As a surfer and nature lover, I spend a lot of time thinking about sharks. I also read about them, talk about them, and blog about them. As a result, people send me lots of shark “bites” – news items, factoids, movies, etc. So, to wrap up a fantastic week of sharks, I thought it would be fun to geek out on some of my favorite shark bites from the year. Be warned – if you are squeamish you may want to skip the first two bites.
Wobbegongs may have the best name of any shark. They are also pretty tough. They hide on the bottom of the Pacific and Indian Oceans and ambush their prey. Check out these amazing pictures of a wobbegong snacking on its neighbors – swallowing them whole. That’s quite a predator! I think I’d keep my feet off the bottom of that reef.
Mysterious Disappearing Aquarium Animals
Should you keep sharks and octopi in an aquarium together? You’ve probably already guessed the answer.
Most Misunderstood Shark of the Year Award Goes To:
The large but harmless basking sharks of Cape Cod made news this summer as they showed up in all kinds of interesting places. First, we saw one nearly stranded in the Pocasset River, scaring children. Then we had the infamous kayak-following shark of Nauset Beach. While these sharks pose no threat to people, they are quite big and they gave us some thrills this summer. As my surfing buddy Jonathan Lewis put it: “We’ve had the Summer of Love, the Summer of ’69, and now we’re having the Summer of the Basking Shark (aka The Story of the Dude Who Just Wanted to Vacation on Cape Cod … But Everywhere He Went People Kept Freaking Out Because, You Know, He Was Actually a Pretty Big Shark).”
Great whites have certainly been in the news this summer. WBUR summed up the situation well, with this excellent blog about the complicated connections among white sharks, seals, and tourists on Cape Cod. In short, researchers are learning about the feeding and roaming habits of our top predators so that we can make sure to clear out of the water when they get near our favorite swimming beaches. Scientists are tagging white sharks with “pingers” that can be picked up by underwater acoustic receivers, so we can keep track of their movements. The problem, though, is that we don’t have enough receivers in the water to cover all our beaches. Or, as WBUR colorfully put it “We’re gonna need a bigger acoustic array.”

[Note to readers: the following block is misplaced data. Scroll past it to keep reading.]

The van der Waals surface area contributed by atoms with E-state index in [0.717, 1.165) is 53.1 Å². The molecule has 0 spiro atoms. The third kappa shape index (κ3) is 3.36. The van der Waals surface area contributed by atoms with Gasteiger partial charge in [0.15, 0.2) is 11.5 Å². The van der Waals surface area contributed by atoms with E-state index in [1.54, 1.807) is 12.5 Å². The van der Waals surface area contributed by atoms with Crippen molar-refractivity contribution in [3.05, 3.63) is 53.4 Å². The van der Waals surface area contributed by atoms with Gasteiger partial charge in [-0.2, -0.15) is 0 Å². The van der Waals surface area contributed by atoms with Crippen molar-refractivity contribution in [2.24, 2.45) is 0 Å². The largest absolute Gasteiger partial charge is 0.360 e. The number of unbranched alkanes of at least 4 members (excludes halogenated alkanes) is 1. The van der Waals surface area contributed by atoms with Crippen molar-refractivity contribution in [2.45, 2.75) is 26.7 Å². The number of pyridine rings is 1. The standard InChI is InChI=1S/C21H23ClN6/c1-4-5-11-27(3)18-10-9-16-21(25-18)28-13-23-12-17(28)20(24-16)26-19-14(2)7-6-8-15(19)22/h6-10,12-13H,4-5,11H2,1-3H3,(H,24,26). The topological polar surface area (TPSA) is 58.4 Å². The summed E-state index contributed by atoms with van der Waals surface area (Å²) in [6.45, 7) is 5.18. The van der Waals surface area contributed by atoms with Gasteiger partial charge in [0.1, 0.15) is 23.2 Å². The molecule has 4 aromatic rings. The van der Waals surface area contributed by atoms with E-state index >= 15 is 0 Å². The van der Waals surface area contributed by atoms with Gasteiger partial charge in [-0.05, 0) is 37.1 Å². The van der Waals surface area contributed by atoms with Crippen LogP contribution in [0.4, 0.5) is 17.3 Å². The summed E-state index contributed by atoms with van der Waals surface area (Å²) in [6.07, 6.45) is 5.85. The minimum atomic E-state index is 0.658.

The Shark You’ve Probably Never Heard of but Really Should Know About
And, finally, one of my favorite boneless fish: the very large (up to 21 feet), and very mysterious Greenland shark. These sharks live at the frigid bottom of the Arctic and North Atlantic Oceans, and are quite lethargic when observed – so lethargic that they are in a family called “sleeper sharks.” They have one of the most pathetic sounding scientific names I’ve ever heard – Somnius microcephalus. Now, my command of Latin is minimal, but I think that means “sleepy little-brain” or something similar. Ouch.
In contradiction to their unfortunate “branding,” researchers have found all kinds of fast moving animals in Greenland sharks’ stomachs, like salmon, rays, and seals – with evidence indicating these animals were caught alive. Even more mind-boggling, they also eat reindeer – earning them the moniker “Canada’s crocodile”.
This prodigious predation is all the more impressive given that many, if not most, of the Greenland sharks have parasitic copepods on their eyeballs, rendering them blind. That is one tough shark, to make a living under those conditions.
Check out this video by Jonathon Bird of his Greenland shark encounter in the St. Lawrence River, where these Arctic sharks visit in the summer months. (If you want to get straight to the action, skip to the 6 minute mark).
One last fun tidbit about Greenland and other sleeper sharks – they have been observed swimming in fresh water, and there is some speculation that they may be the real Loch Ness monster.
There are so many great shark stories in the world, and these are just a few of my favorites. What are yours?